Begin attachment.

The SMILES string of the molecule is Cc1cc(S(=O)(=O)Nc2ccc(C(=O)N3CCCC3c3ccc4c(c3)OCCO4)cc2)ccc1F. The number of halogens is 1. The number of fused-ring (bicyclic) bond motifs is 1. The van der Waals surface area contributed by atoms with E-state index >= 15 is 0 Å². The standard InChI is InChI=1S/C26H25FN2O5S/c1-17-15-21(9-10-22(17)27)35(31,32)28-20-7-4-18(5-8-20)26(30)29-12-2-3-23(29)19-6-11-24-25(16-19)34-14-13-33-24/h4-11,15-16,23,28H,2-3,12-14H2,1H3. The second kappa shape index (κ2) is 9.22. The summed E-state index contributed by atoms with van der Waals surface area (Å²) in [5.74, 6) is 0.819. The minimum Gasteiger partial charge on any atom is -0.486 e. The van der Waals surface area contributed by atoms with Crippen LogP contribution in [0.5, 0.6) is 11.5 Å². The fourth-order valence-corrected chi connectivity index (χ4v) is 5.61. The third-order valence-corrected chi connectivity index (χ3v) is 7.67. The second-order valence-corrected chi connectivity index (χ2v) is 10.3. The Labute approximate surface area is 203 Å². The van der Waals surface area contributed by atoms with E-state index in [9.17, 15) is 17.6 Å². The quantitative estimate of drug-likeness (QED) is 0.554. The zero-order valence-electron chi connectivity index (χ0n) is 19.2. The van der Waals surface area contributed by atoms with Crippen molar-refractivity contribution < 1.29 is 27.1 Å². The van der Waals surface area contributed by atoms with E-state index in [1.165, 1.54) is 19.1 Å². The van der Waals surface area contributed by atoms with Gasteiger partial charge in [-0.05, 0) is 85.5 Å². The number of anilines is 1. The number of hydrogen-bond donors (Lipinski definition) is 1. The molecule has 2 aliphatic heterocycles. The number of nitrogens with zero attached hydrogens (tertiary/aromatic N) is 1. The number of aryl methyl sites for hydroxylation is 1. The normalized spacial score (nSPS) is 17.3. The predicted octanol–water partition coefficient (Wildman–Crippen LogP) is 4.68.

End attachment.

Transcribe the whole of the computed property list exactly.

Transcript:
The SMILES string of the molecule is Cc1cc(S(=O)(=O)Nc2ccc(C(=O)N3CCCC3c3ccc4c(c3)OCCO4)cc2)ccc1F. The number of halogens is 1. The number of fused-ring (bicyclic) bond motifs is 1. The van der Waals surface area contributed by atoms with E-state index >= 15 is 0 Å². The standard InChI is InChI=1S/C26H25FN2O5S/c1-17-15-21(9-10-22(17)27)35(31,32)28-20-7-4-18(5-8-20)26(30)29-12-2-3-23(29)19-6-11-24-25(16-19)34-14-13-33-24/h4-11,15-16,23,28H,2-3,12-14H2,1H3. The second kappa shape index (κ2) is 9.22. The summed E-state index contributed by atoms with van der Waals surface area (Å²) in [5.74, 6) is 0.819. The minimum Gasteiger partial charge on any atom is -0.486 e. The van der Waals surface area contributed by atoms with Crippen LogP contribution in [0.5, 0.6) is 11.5 Å². The fourth-order valence-corrected chi connectivity index (χ4v) is 5.61. The third-order valence-corrected chi connectivity index (χ3v) is 7.67. The second-order valence-corrected chi connectivity index (χ2v) is 10.3. The Labute approximate surface area is 203 Å². The van der Waals surface area contributed by atoms with E-state index in [9.17, 15) is 17.6 Å². The quantitative estimate of drug-likeness (QED) is 0.554. The zero-order valence-electron chi connectivity index (χ0n) is 19.2. The van der Waals surface area contributed by atoms with Crippen molar-refractivity contribution < 1.29 is 27.1 Å². The van der Waals surface area contributed by atoms with E-state index in [1.165, 1.54) is 19.1 Å². The van der Waals surface area contributed by atoms with Gasteiger partial charge in [-0.05, 0) is 85.5 Å². The number of anilines is 1. The number of hydrogen-bond donors (Lipinski definition) is 1. The molecule has 2 aliphatic heterocycles. The number of nitrogens with zero attached hydrogens (tertiary/aromatic N) is 1. The number of aryl methyl sites for hydroxylation is 1. The normalized spacial score (nSPS) is 17.3. The predicted octanol–water partition coefficient (Wildman–Crippen LogP) is 4.68.